Ohio Judge Orders Trump Camp To Steer Clear of Voters, Curb Intimidation Tactics

An Ohio U.S. district court judge has ordered Donald Trump and the raunchiest of his Republican supporters not to seek to intimidate voters or mute their collective voice when the nation takes to the polls on Tuesday to elect the country’s 44th president.

With roughly just over 72 hours remaining before polling booths open across the country for the climax of what has been one of the most contentious battles for the White House in history, Yahoo News reports Judge James Gwin rendered his no-holds-barred missive on Friday, further instructing Trump supporters not to interrogate other voters within 100 feet of polling locations or block them from entering any facilities.

The judge’s ruling left open the rising possibility of huge fines and even jail time for those who might seek to circumvent it, instantly drawing electrifying applause and widespread support from Democrats and backers of Hillary Clinton.

As the dawn of Election Day draws nearer, Democratic Party leaders have openly lamented that the Trump campaign was encouraging followers to go as far as directly confronting some would-be voters in the name of suppressing the vote.

At campaign rallies held across the country, Trump has routinely made the specter of a “rigged system” one of his most passionately articulated arguments, openly calling on his supporters to tirelessly monitor voting activity in large cities for any possible signs of fraud.

Donald Trump fires up crowd at recent pep rally.

Over the course of it all, the bombastic New York City real estate mogul has provided little evidence of the widespread fraud he has hinted at, and several recent studies on voting regulations have found instances of such corruption to be rare and largely atypical.

Also on Friday, voting rights advocates scored huge victories in Arizona, North Carolina, and Kansas as they sought to roll back a whole slew of election restrictions recently implemented in states across the country.

In Arizona, a federal court judge moved to suspend a state law that prohibits advocates’ ability to collect absentee ballots, while in North Carolina a judge greenlit a motion allowing election officials to
restore the names of thousands of would-be voters that had been purged from the ranks in recent weeks.

Meanwhile, in Kansas a state court blocked a dual-registration system that would have stripped away the suffrage rights of as many as 20,000 registered voters based on citizenship-related issues.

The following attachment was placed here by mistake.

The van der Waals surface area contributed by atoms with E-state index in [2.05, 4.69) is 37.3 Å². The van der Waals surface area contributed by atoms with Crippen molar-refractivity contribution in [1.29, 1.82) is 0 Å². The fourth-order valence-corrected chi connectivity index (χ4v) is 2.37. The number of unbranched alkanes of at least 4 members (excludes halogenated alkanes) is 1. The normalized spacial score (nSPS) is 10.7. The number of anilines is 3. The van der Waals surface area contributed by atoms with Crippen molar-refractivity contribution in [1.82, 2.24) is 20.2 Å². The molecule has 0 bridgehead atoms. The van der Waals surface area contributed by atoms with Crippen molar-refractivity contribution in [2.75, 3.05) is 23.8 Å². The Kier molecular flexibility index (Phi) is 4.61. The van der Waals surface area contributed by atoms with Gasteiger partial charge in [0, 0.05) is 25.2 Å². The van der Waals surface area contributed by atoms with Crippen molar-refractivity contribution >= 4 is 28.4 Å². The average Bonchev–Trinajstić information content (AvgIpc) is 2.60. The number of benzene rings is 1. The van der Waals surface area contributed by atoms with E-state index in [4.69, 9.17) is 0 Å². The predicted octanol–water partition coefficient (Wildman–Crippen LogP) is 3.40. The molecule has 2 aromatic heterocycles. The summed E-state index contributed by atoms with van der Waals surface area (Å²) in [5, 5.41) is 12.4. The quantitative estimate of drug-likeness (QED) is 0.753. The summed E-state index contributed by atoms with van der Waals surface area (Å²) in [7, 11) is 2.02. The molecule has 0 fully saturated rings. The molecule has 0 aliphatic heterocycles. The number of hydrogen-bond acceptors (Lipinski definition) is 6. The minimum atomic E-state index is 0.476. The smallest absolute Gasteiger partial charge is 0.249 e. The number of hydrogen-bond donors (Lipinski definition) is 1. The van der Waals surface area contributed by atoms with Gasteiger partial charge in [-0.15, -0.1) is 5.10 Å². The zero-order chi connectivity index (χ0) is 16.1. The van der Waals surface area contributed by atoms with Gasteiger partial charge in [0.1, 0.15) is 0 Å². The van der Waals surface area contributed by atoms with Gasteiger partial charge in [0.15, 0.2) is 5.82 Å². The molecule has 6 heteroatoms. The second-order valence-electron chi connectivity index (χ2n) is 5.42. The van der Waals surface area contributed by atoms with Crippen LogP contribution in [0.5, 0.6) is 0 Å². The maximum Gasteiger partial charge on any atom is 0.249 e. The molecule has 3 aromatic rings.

Just days earlier, Democratic Party officials filed federal suits in the critical battleground states of Arizona, Nevada, Ohio, and Pennsylvania alleging that the Trump campaign was spearheading a “coordinated campaign of vigilante voter intimidation” aimed directly at minorities and bolstered by Trump’s suggestions his supporters directly venture into certain precincts to monitor the situation.

While GOP supporters dismissively rejected the suits as “bogus,” voting rights advocates insist they have already experienced a higher rate of calls about problems at early polling voting sites.

Donald Trump hugs a supporter.
Donald Trump is hoping to keep his supporters enthused.

In Florida, feverish Trump supporters were recently spotted using bullhorns to taunt and shout down Clinton supporters outside a West Palm Beach voting location.

In addition, a recent Bloomberg report cited an anonymous Trump campaign official as admitting top officials already have “three major voter suppression operations underway” with one of them specifically earmarked to drive down African-American voter turnout in key areas of the country.”

Polls indicate the race for the Oval Office has tightened over the last several days with Trump now trailing Clinton by an average of just 2.3 points in the latest Real Clear Politics poll. The back and forth nature of the race has prompted both candidates to spend the finals hour leading up to Nov. 8 crisscrossing the country in hopes of gaining any edge they can in a race that has seemingly only grown more divisive over time.

[Featured Image by Chip Somodevilla/Getty Images]